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Friday, February 16, 2007

The Alchemist

I just finished The Alchemist by Paulo Coelho. It was a birthday present from my cousin, who taught English in France (two years ago?) and found the book very “traveler appropriate.” It is definitely appropriate for someone who decides to leave home in any capacity, in more ways than one.

The book is about a boy looking for his Personal Legend, or to fulfill his purpose in life and pursue what it is that will truly make him happy. He is at first expected to become a priest in his home, Andalusia, but has a thirst for travel, so becomes a shepherd. By a series of coincidents and through meeting a variety of characters, he undertakes a quest to Egypt to find his “treasure.” Along the way, he discovers that the experiences he has are what matter most in obtaining his Personal Legend, because they teach him not only about the world, but about himself. The boy learns how to exist as himself in the world.

The book as a whole has a very patient, ethereal feel to it. I preferred the first half because it was grounded in very real events and how the boy felt about them and reacted to them. I guess I related most to this half, because this is when the boy leaves his home country and everything familiar to him to travel to Egypt. He is in a new, foreign place, knowing that there is a Universal Language he is able to interpret and yet being surrounded by strange new Arabic culture, language, and people. He has doubts, he wants to return to the safety and security of shepherding, something he knows and is good at. How can I help but relate?

The second half of the book focuses more on spiritual matters and, I feel, gets a little preachy in its repetitiveness. Its main message, in cliché terms, is “listen to the heart.” This could be interpreted as “trust your instincts,” but I came away from the novel feeling that the important thing to do no matter where and what one decides to do is to learn to know themselves. Maybe people ignore their true selves—their desires, their passions, their curiosities, their fears—to keep their lives on an “even keel.” The more I read about the characters the boy meets and saw they way the boy became more self-aware throughout the story, the more I realized the way that people ignore themselves. I could probably find countless instances of doing it myself throughout a single day.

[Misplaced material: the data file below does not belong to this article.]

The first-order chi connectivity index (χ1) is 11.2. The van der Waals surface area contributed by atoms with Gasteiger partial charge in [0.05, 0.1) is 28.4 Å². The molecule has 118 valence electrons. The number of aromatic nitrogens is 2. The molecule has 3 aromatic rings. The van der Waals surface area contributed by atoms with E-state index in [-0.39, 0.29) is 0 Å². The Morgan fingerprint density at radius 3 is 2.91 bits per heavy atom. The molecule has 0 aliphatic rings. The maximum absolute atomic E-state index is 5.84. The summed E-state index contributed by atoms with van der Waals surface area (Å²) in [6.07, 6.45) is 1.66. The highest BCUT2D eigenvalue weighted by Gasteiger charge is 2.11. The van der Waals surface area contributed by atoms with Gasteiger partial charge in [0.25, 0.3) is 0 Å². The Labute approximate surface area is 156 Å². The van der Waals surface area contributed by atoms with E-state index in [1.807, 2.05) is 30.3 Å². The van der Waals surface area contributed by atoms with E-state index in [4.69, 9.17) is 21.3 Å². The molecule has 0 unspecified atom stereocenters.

I guess the “moral of the story” is “to thine own self be true,”—obviously, much easier said than done. This book allows readers to watch a character learn how to do that.

1 comment:

37oline said...

this you'll have to explain to me, because i just geek out on the whole finding your authentic self thing, and don't get it at all:

who are you if you're being someone other than yourself? are you consciously, unconsciously, modeling someone, something else?

what difference is there between being and doing? (i think there is one, but i'm not sure what it is, and i'm thinking of men who beat their wives who insist, "it wasn't the real me doing it." who did it then? an extreme case, admittedly, but pertinent to the question.)

tell me. i want to understand.